Managing LCAs in the Age of Remote Work

February 16, 2022

An enduring effect of the COVID-19 pandemic is the creation of a permanent remote workforce. Since the spring of 2020, numerous companies have announced permanent remote work policies.

For businesses that sponsor foreign national employees, remote work brings additional compliance challenges with it.

As a result of this new work model, employers may have to adopt new practices to ensure their foreign national employees maintain compliance with Department of Labor (DOL) and USCIS requirements. Foreign national employees holding H-1B, H-1B1 and E-3 visas require a certified Labor Condition Application (LCA) from the DOL in order to maintain work authorization in the U.S. The wage requirements of an LCA are determined by a combination of occupation and employment location.

Given that the employment locations of workers will vary due to remote work, a new approach for managing LCAs may be required. Moreover, this dynamic extends to the largest annual immigration event for most U.S. employers – the H-1B cap – as new remote employees begin H-1B work authorization.

What is a Labor Condition Application?

The LCA is a document that verifies that the salaries of certain foreign national workers are equal to or above the prevailing wage for a specific occupation in the region of intended employment. H-1B, H-1B1 and E-3 employers must file LCAs with the DOL because a certified LCA is required to file all H-1B, H-1B1 and E-3 applications with U.S. Citizens and Immigration Services (USCIS).

Employers should also consult the applicable regulations to determine when Public Access Files (PAFs) must be made available to the public for inspection. Failure to comply with LCA or PAF requirements can lead to back wage orders, civil penalties and removal from the H-1B program.

Managing LCAs for Remote Employees

Prior to the era of remote work, most employees mainly worked at one specific office location. This allowed employers to streamline LCA applications for their foreign national employees, as the employment location for certain occupations remained consistent. With a remote workforce, employers may need to prepare a more individualized LCA for each employee’s remote work location.

Remote working arrangements may present new challenge for employers, including monitoring the home address (employment location) of a foreign national employee to ensure the employee’s actual salary meets the prevailing wage requirements for that location.

There are two common scenarios where employers may need to take action:

  1. If a remote foreign national employee moves home addresses. Employers should determine whether they may need to submit a new LCA and H-1B amendment application.
  2. Employers may want to assess the prevailing wage requirements of a remote candidate’s home address to ensure it does not exceed the proposed salary.

Employers should consult their immigration counsel to ensure they maintain compliance with DOL requirements in the era of remote and hybrid work.

H-1B Cap: Additional LCA Compliance Challenges

The H-1B cap is a significant annual immigration event for many businesses. Moving forward, employers may need to take additional steps to prepare to sponsor remote employees or candidates for the H-1B cap.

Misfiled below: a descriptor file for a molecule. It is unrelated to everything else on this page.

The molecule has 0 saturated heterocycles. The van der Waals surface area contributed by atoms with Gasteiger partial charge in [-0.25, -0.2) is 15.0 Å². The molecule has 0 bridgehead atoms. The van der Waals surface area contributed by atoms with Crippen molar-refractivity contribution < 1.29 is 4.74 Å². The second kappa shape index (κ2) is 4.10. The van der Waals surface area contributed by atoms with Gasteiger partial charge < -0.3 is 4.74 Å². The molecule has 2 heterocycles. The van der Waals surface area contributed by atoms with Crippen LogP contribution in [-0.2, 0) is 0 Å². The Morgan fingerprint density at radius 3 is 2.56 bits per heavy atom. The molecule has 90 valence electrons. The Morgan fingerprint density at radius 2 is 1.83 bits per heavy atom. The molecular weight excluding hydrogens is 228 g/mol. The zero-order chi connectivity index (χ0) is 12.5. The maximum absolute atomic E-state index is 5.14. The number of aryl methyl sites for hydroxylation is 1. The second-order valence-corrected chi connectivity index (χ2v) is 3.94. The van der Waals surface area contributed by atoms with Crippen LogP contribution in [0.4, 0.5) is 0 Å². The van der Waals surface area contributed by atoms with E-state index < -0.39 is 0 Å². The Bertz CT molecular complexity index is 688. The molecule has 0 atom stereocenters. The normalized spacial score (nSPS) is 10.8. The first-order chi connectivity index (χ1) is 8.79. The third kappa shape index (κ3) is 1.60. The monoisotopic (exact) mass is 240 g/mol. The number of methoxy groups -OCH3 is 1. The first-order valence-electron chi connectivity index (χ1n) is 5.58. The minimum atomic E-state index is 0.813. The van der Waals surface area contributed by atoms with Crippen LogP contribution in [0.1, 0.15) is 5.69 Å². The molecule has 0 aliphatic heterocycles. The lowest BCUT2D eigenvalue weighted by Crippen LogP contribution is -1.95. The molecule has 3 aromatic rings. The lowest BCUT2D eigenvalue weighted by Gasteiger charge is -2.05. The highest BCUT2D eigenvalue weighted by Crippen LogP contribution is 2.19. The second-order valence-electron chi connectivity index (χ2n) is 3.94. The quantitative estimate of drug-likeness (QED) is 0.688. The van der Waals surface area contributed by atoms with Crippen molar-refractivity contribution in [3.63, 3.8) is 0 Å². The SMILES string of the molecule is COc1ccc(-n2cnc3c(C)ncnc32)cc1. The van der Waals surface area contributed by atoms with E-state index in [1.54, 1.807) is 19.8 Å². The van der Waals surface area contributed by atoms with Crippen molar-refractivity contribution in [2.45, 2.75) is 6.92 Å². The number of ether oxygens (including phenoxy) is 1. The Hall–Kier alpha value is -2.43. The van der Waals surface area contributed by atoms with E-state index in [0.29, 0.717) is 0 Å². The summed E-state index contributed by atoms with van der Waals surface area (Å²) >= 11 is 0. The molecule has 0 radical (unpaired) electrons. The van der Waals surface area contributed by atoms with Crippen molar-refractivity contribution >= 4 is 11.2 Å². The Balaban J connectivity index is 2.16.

In advance of the electronic registration process, employers may choose to collect the home addresses of their H-1 cap petitioners who will work remotely. This would allow employers to identify any prevailing wage issues related to the salaries of employees before they spend the time and resources to file the H-1B cap petitions for individuals selected in the lottery.

Additionally, employers may wish to consider requiring H-1B candidates to notify H-1B cap sponsors in advance if they plan to move home addresses prior to October 1, which is the date the H-1B may likely be automatically activated. In some cases, H-1B amendments may be required for some employees that are beneficiaries of H-1B petitions approved for Consular processing, thus resulting in additional government and legal fees for the employer.

Employers should also confirm the home addresses of employees or candidates with F-1 OPT or F-1 STEM OPT work authorization. These individuals often make up a substantial portion of H-1B cap petitioners, and because they are recent graduates, they may be more likely to move home addresses.

Resources for Employers

To tackle the additional requirements for foreign national employees working remotely, employers can leverage immigration technology, HRIS platforms and their immigration counsel.

Employers are encouraged to monitor changes to their employees home addresses by leveraging technology and/or any internal processes available. It may be worth considering for employers to establish processes with their immigration counsel to ensure remote employees changing home addresses are assessed for potential prevailing wage issues.

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Envoy is pleased to provide you this information, which was prepared in collaboration with Frank J. Fogelbach, who is a Supervising Attorney at Corporate Immigration Partners (CIP), one of the two independent U.S. law firms Envoy exclusively works with on the Envoy Platform (the "U.S. Law Firms").             

Content in this publication is for informational purposes only and not intended as legal advice, nor should it be relied on as such. For additional information on the issues discussed, consult an attorney at one of the two U.S. Law Firms working with the Envoy Platform or another qualified professional. On non-U.S. immigration issues, consult an Envoy global immigration service provider or another qualified representative.

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